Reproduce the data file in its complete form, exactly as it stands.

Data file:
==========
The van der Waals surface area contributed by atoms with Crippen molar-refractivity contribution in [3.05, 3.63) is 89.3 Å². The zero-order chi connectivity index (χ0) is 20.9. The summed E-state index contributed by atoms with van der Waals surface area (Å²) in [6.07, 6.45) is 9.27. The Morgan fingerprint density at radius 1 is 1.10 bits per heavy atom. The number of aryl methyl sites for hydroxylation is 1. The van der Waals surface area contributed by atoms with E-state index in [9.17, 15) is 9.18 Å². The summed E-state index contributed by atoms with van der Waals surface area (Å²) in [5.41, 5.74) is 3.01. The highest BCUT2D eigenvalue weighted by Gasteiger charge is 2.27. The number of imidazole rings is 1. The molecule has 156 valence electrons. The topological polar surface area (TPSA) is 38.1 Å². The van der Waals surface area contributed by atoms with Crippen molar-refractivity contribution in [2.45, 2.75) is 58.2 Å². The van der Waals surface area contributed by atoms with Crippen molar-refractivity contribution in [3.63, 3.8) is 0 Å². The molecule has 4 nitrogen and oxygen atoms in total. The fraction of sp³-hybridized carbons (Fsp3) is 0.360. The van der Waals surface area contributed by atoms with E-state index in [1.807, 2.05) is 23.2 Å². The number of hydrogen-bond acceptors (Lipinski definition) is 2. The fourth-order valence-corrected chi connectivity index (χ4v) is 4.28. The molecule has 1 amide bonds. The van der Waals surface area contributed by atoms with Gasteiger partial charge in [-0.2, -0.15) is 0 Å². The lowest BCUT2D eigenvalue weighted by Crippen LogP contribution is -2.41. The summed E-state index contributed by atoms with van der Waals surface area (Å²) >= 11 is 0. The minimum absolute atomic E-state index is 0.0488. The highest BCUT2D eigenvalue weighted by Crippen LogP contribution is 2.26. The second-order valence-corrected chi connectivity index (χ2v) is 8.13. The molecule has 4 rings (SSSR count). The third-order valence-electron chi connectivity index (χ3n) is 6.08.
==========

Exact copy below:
The van der Waals surface area contributed by atoms with Crippen molar-refractivity contribution in [3.05, 3.63) is 89.3 Å². The zero-order chi connectivity index (χ0) is 20.9. The summed E-state index contributed by atoms with van der Waals surface area (Å²) in [6.07, 6.45) is 9.27. The Morgan fingerprint density at radius 1 is 1.10 bits per heavy atom. The number of aryl methyl sites for hydroxylation is 1. The van der Waals surface area contributed by atoms with E-state index in [9.17, 15) is 9.18 Å². The summed E-state index contributed by atoms with van der Waals surface area (Å²) in [5.41, 5.74) is 3.01. The highest BCUT2D eigenvalue weighted by Gasteiger charge is 2.27. The number of imidazole rings is 1. The molecule has 156 valence electrons. The topological polar surface area (TPSA) is 38.1 Å². The van der Waals surface area contributed by atoms with Crippen molar-refractivity contribution in [2.45, 2.75) is 58.2 Å². The van der Waals surface area contributed by atoms with Crippen molar-refractivity contribution in [3.63, 3.8) is 0 Å². The molecule has 4 nitrogen and oxygen atoms in total. The fraction of sp³-hybridized carbons (Fsp3) is 0.360. The van der Waals surface area contributed by atoms with E-state index in [1.807, 2.05) is 23.2 Å². The number of hydrogen-bond acceptors (Lipinski definition) is 2. The fourth-order valence-corrected chi connectivity index (χ4v) is 4.28. The molecule has 1 amide bonds. The van der Waals surface area contributed by atoms with Gasteiger partial charge in [-0.2, -0.15) is 0 Å². The lowest BCUT2D eigenvalue weighted by Crippen LogP contribution is -2.41. The summed E-state index contributed by atoms with van der Waals surface area (Å²) >= 11 is 0. The minimum absolute atomic E-state index is 0.0488. The highest BCUT2D eigenvalue weighted by Crippen LogP contribution is 2.26. The second-order valence-corrected chi connectivity index (χ2v) is 8.13. The molecule has 4 rings (SSSR count). The third-order valence-electron chi connectivity index (χ3n) is 6.08.